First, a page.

What better way to tell you about today than with a recipe? Only 3/5 of my family (counting the dog and me) will eat the end product. [Though my beautiful mother said to me on Sunday morning: you know, you could put a picture of the pie up, even though you've started eating it. So I know she likes looking at it, even if she doesn't like to eat it.] But oh is it worth the work.
Did I mention that I'm Back Home Again in Indiana, though not particularly because of tomorrow's race? We only eat the best snack foods here: homemade sangria, homemade guacamole, homemade key lime pie, and homemade...
crust: 2 1/2 cups flour, 1 tsp. sugar, 1 tsp. salt, 2 sticks butter, about 1/3 cup water
Mix together the dry ingredients in a large-ish bowl. Cut the butter into 1/4" thick pieces and break into dry mixture. Using a pastry blender (looks like this, if you don't own one already), cut the fat into the flour. Basically, what this means is that you should just keep pushing the pastry blender straight down into the bowl, using its little arms to cut the butter into smaller and smaller pieces and mix it with the dry ingredients. Eventually, the lumps will be mostly gone, but not all gone. When you get to that point, drizzle about 1/3 c. of water over this mixture and then toss it through the flour/butter mixture with your fingers. Don't knead the dough, and don't push it very hard. Just try to get the water worked all the way into the flour/butter mixture. If the dough starts to come together with only that much water, great. If not, add a little bit more water and toss it together some more. The dough doesn't have to be perfectly smooth at this point. But it should hang together when you split it into two evenly sized balls and wrap it in plastic wrap and put it in the fridge.
Then you can turn to your filling. If you're trying to save time, as I was doing today, you can mix the filling first, and by the time you're done putting the crust together, the oven will be warmed up and the filling will have sat for the proper amount of time.
filling: 2 lbs. rhubarb (try for the slimmest stalks--the ones about the size of your finger), 1 1/4 cups sugar, 4 tbsp. cornstarch, zest of one orange (zesters are wonderful tools; turns out I've been using mine upside-down all these years), tiny dash of salt
Cut the ends off of the rhubarb (and wash it). Cut the rhubarb into 1" chunks. Put them in a bowl and mix in all the other ingredients. Let stand for 15 minutes, stirring occasionally.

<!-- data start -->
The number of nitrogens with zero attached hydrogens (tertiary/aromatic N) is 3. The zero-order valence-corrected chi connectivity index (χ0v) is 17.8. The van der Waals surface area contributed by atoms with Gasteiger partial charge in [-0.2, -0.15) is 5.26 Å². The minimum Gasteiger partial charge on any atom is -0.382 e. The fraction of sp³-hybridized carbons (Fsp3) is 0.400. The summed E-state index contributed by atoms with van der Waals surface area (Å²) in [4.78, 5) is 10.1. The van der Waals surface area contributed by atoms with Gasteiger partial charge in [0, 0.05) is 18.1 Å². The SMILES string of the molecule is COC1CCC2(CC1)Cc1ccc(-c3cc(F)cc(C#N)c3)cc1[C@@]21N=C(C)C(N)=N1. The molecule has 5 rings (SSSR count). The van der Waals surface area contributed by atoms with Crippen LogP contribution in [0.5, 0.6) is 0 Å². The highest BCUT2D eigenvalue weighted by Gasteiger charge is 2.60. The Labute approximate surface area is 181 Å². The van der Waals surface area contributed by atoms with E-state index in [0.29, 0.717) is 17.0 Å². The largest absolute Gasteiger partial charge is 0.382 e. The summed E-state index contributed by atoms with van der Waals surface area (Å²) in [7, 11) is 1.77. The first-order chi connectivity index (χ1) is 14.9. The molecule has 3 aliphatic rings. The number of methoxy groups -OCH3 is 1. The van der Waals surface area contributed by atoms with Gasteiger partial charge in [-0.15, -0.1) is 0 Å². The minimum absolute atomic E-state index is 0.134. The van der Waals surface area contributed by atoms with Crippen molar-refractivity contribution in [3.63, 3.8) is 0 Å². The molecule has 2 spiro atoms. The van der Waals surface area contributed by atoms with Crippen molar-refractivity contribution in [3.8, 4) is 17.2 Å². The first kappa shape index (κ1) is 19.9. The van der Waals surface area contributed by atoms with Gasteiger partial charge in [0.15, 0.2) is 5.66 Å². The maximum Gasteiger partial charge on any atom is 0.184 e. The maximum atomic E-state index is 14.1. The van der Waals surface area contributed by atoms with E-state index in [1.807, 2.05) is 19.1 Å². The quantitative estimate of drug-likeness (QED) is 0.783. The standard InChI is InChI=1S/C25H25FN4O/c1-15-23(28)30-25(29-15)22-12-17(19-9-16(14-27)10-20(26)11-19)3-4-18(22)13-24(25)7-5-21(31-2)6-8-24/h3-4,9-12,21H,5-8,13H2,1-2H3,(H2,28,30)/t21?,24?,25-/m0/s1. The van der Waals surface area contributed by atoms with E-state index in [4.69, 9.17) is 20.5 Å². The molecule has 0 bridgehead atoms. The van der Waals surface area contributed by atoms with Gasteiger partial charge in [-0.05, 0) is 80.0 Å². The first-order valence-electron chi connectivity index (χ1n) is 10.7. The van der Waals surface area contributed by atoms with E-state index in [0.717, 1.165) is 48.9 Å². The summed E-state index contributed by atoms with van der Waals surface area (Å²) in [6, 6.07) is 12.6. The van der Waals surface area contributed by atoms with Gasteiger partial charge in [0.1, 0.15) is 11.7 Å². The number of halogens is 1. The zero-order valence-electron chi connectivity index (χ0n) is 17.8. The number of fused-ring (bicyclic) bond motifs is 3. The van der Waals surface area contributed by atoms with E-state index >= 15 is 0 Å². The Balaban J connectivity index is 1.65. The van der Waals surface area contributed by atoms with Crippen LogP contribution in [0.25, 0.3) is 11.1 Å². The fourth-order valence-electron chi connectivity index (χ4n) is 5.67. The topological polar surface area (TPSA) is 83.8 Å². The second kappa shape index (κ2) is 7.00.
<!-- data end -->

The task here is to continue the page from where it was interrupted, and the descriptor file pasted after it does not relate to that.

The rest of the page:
(See how easy that is? It's so easy that while you're doing it, you can be telling your companions stories about people they've met but haven't seen for awhile.)
Your oven should be preheating to 425 F while this is all going on.
Rolling dough? It's not that hard. Make sure you have a large surface you can clean off and cover with flour. Flour your rolling pin. Shape the dough into a fat disk. Here's the fun part: each time you roll the pin over the dough going in one direction, be sure to roll it over the dough in the opposite direction, too. (Here's a diagram that shows you vaguely what I mean.) You don't need to be overly finicky about alternating directions, and sometimes the dough will seem to have a mind of its own. Just be sure you're rolling the dough evenly in all directions--rather than thinning it out in one way but leaving it thick in another.
If something goes wrong, ball the dough up and try again. You can also repair tears in the dough: dab a little water on the dough and stick its torn self back together. Be patient and feel your way with the dough. This is one of the very good parts, even when it goes wrong.
Once you have a bottom crust rolled out, fold it in half and transfer it to a 9" pie dish, where you'll unfold it. Put the rhubarb filling into the bottom crust. Roll out the top crust. Using a pastry brush or your fingers, wet the top of the bottom crust so that you can seal the top crust to it. Now, it's a little hard to explain to someone in words how to finish a crust--and not just because there are so many ways one can choose to finish a crust off. For instance, you can trim both the top and bottom crusts pretty close to the pie pan and then crimp them with a fork. Or you can trim them but then put a fancy crust braid all along the edge of the pie. Or you can do what I do, which is basically to gather up all the dough that's inevitably hanging over the edge of a pie--and make a bit, fat, rolled-over-onto-itself crust. Whatever you do, it will be fine as long as you've remembered to wet the bottom crust with water and seal the top crust to it by pressing them together before starting your finishing work.
Lightly beat an egg white with a fork and brush it over the top of the pie. Sprinkle about 2 tsp. of sugar over the pie. Poke the pie with a fork to create steam vents.
Now, bake that pie for about 30 minutes at 425 F. Then, reduce the temperature to 350 F, and consider getting some foil or a baking sheet under that pie dish in case the pie decides to let loose. Bake the pie at 350 F for about 30 minutes.
And that's your pie. This one is mighty tasty with vanilla ice cream. It also makes a fabulous breakfast once it's a leftover, which my pie now is.
Source of tonight's pie-rolling diagram: Gramma's Pie Recipes. The Joy of Cooking has an even better one.